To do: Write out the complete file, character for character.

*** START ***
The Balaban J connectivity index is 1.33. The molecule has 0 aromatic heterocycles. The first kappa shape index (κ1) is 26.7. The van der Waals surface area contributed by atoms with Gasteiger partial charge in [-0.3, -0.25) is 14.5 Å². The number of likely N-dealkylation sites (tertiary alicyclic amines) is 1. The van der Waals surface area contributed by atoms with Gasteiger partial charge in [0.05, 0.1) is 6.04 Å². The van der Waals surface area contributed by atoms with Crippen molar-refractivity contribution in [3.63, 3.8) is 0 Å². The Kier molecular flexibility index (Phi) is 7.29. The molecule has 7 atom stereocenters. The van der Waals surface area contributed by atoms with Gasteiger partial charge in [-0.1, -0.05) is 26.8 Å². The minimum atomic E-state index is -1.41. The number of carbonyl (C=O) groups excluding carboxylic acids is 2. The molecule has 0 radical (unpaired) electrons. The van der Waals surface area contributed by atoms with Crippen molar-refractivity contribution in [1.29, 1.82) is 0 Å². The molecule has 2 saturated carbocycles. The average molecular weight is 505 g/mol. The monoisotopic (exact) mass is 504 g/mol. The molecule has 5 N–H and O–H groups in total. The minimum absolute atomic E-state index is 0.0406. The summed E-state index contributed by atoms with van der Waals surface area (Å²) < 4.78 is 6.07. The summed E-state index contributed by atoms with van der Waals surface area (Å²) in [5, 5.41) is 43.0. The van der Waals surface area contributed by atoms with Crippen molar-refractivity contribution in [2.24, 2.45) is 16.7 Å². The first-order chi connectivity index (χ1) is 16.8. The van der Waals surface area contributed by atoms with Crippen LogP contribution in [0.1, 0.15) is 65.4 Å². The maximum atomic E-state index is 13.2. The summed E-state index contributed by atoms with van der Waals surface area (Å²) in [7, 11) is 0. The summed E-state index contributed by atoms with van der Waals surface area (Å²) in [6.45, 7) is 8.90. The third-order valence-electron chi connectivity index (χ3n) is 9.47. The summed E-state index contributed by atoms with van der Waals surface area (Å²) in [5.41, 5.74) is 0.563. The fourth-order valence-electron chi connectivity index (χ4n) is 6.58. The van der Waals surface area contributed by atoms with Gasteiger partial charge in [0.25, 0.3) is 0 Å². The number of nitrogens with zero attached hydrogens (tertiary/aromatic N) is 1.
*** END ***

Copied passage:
The Balaban J connectivity index is 1.33. The molecule has 0 aromatic heterocycles. The first kappa shape index (κ1) is 26.7. The van der Waals surface area contributed by atoms with Gasteiger partial charge in [-0.3, -0.25) is 14.5 Å². The number of likely N-dealkylation sites (tertiary alicyclic amines) is 1. The van der Waals surface area contributed by atoms with Gasteiger partial charge in [0.05, 0.1) is 6.04 Å². The van der Waals surface area contributed by atoms with Crippen molar-refractivity contribution in [3.63, 3.8) is 0 Å². The Kier molecular flexibility index (Phi) is 7.29. The molecule has 7 atom stereocenters. The van der Waals surface area contributed by atoms with Gasteiger partial charge in [-0.1, -0.05) is 26.8 Å². The minimum atomic E-state index is -1.41. The number of carbonyl (C=O) groups excluding carboxylic acids is 2. The molecule has 0 radical (unpaired) electrons. The van der Waals surface area contributed by atoms with Crippen molar-refractivity contribution in [1.29, 1.82) is 0 Å². The molecule has 2 saturated carbocycles. The average molecular weight is 505 g/mol. The monoisotopic (exact) mass is 504 g/mol. The molecule has 5 N–H and O–H groups in total. The minimum absolute atomic E-state index is 0.0406. The summed E-state index contributed by atoms with van der Waals surface area (Å²) < 4.78 is 6.07. The summed E-state index contributed by atoms with van der Waals surface area (Å²) in [5, 5.41) is 43.0. The van der Waals surface area contributed by atoms with Crippen molar-refractivity contribution in [2.24, 2.45) is 16.7 Å². The first-order chi connectivity index (χ1) is 16.8. The van der Waals surface area contributed by atoms with Crippen LogP contribution in [0.1, 0.15) is 65.4 Å². The maximum atomic E-state index is 13.2. The summed E-state index contributed by atoms with van der Waals surface area (Å²) in [7, 11) is 0. The summed E-state index contributed by atoms with van der Waals surface area (Å²) in [6.45, 7) is 8.90. The third-order valence-electron chi connectivity index (χ3n) is 9.47. The summed E-state index contributed by atoms with van der Waals surface area (Å²) in [5.41, 5.74) is 0.563. The fourth-order valence-electron chi connectivity index (χ4n) is 6.58. The van der Waals surface area contributed by atoms with Gasteiger partial charge in [0.25, 0.3) is 0 Å². The number of nitrogens with zero attached hydrogens (tertiary/aromatic N) is 1.